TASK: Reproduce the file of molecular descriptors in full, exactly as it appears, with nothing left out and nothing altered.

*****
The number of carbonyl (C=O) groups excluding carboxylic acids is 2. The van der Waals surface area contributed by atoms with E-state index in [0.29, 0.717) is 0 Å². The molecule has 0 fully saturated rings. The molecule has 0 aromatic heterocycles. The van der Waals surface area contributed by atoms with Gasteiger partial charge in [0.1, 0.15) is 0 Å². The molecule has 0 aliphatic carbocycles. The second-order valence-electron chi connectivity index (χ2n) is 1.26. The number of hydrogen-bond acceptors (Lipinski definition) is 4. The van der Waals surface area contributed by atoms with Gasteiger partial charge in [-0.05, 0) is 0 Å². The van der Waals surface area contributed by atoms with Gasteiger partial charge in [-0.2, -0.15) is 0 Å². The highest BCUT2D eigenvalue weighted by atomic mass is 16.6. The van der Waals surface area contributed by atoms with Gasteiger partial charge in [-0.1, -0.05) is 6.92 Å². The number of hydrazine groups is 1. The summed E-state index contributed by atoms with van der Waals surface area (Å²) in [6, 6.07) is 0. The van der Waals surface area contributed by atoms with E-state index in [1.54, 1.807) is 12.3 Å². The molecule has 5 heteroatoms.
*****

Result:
The number of carbonyl (C=O) groups excluding carboxylic acids is 2. The van der Waals surface area contributed by atoms with E-state index in [0.29, 0.717) is 0 Å². The molecule has 0 fully saturated rings. The molecule has 0 aromatic heterocycles. The van der Waals surface area contributed by atoms with Gasteiger partial charge in [0.1, 0.15) is 0 Å². The molecule has 0 aliphatic carbocycles. The second-order valence-electron chi connectivity index (χ2n) is 1.26. The number of hydrogen-bond acceptors (Lipinski definition) is 4. The van der Waals surface area contributed by atoms with Gasteiger partial charge in [-0.05, 0) is 0 Å². The van der Waals surface area contributed by atoms with Gasteiger partial charge in [-0.2, -0.15) is 0 Å². The highest BCUT2D eigenvalue weighted by atomic mass is 16.6. The van der Waals surface area contributed by atoms with Gasteiger partial charge in [-0.1, -0.05) is 6.92 Å². The number of hydrazine groups is 1. The summed E-state index contributed by atoms with van der Waals surface area (Å²) in [6, 6.07) is 0. The van der Waals surface area contributed by atoms with E-state index in [1.54, 1.807) is 12.3 Å². The molecule has 5 heteroatoms.